WASHINGTON – When Norm Dubin used to drive around his Baltimore neighborhood, he held the steering wheel with one hand and pried his eyelids open with the other.
It was 1976, years before he was diagnosed with a movement disorder called blepharospasm, which causes uncontrolled blinking.
"It was exhausting," said Dubin, a 64-year-old reproductive research scientist in Baltimore. "All my energy was going into keeping my eyes open. The only relief was when I closed my eyes."
Dubin's condition is among those under discussion this week on Capitol Hill, where physicians, patients and advocates attended a patient summit to raise awareness about movement disorders like blepharospasm -- neurological conditions that affect motor function.
Though they have different symptoms and vary in severity, each condition stems from a malfunctioning message center deep within the brain, said Dr. Lisa M. Shulman, co-director of the Parkinson's Disease and Movement Disorders Center at the University of Maryland School of Medicine.
"A lot of times physicians don't know how to treat these things," she said.
Dubin first experienced symptoms in the late 1970s at age 34. At first he thought it was allergies.
His eyes became irritated while he was driving and he had to pull over and rest.
But the symptoms persisted and his eyes started closing more forcefully, often for several seconds at a time. While he never had any accidents, Dubin kept his driving to a minimum for the next several years.
Dubin saw specialists in Baltimore, Philadelphia, Washington and New York to no avail.
"Nobody could diagnose it," he said.
He tried a low-wheat diet on the advice of a nutritionist, saw a chiropractor, an allergist, sought acupuncture and visited a faith healer.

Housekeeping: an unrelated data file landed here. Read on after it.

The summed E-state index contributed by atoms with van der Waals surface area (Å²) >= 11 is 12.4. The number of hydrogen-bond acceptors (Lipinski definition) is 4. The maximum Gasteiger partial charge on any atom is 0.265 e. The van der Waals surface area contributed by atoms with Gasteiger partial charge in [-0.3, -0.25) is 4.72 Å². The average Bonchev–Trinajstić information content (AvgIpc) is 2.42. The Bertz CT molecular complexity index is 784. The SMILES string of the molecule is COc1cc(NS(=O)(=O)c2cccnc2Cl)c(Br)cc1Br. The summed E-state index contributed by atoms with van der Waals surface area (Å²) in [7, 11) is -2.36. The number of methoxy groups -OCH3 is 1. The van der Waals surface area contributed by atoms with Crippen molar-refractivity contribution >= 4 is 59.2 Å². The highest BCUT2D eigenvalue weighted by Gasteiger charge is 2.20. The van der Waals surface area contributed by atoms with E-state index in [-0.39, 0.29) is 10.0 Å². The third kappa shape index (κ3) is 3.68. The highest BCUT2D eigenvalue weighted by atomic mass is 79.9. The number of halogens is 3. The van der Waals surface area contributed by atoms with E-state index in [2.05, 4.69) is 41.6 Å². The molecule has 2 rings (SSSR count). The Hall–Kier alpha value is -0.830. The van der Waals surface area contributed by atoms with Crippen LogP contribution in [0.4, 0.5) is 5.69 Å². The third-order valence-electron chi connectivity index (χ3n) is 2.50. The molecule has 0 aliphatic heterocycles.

"You become desperate after a while," Dubin said. "It makes me understand why people when they're desperate go to Mexico to buy drugs that aren't used here."
Several doctors told Dubin it was just stress and sent him to a psychiatrist. Anti-anxiety medication eased his symptoms, but he had to take larger and larger doses to get the same relief.
He had panic attacks when he stopped taking the pills.
"Before people understood this, these things were misdiagnosed a lot, especially because many of these movement disorders come and go," said Shulman. "People had first thought it was a psychological problem. Now we know that surely isn't the case."
Dubin began to feel he was a burden to friends and family, who had to drive him around. He was grateful, but interactions with other people had become difficult and he began to avoid social gatherings.
"People started to notice," said Dubin. At the time he'd often close his eyes in mid-conversation. "I was looking kind of funny sometimes."
Shulman said that's a common reaction.
"One thing about movement disorders that is really unique among medical conditions it that they're very obvious," said Shulman. "These people go through quite a bit of embarrassment and sometimes stigma."
Botox was originally used as a treatment for medical conditions "way before (it) was known as a treatment for wrinkles," said Shulman.
A few days later, Dubin felt the difference.
"I didn't have to think about my eyes at every moment," he said.
Now, he gets an injection about every three months in his forehead above his eyebrows and below his eyelids. He still takes half of the smallest dose of anxiety medication, which works in conjunction with the injections.
More than 40 million Americans suffer from movement disorders, according to We Move, a nonprofit organization promoting education about the conditions. More than 90,000 people suffer from various forms of focal dystonia such as blepharospasm.
For Dubin, meeting other people with blepharospasm was a comfort. He holds occasional support groups for others with the condition.
A fellow sufferer once told him that she was questioned by a policeman for standing on a street corner, after he mistook her erratic blinking for an attempt to solicit, he said, chuckling.
In most cases, the cause of a movement disorder remains unknown, but stroke, head injury and, in some cases genetic predisposition can lead to the conditions, said Shulman. "As we learn to treat one better, we'll know more about how to treat many others."
Since Dubin was diagnosed, physicians have a better understanding of the disorder and its treatments, he said. The years he spent searching for relief were difficult, but he learned to cope.
"I wouldn't wish it on anybody," said Dubin. "But what you really learn is you can't give up. You have to keep searching for an answer."
The Capital News Service contributed to this report.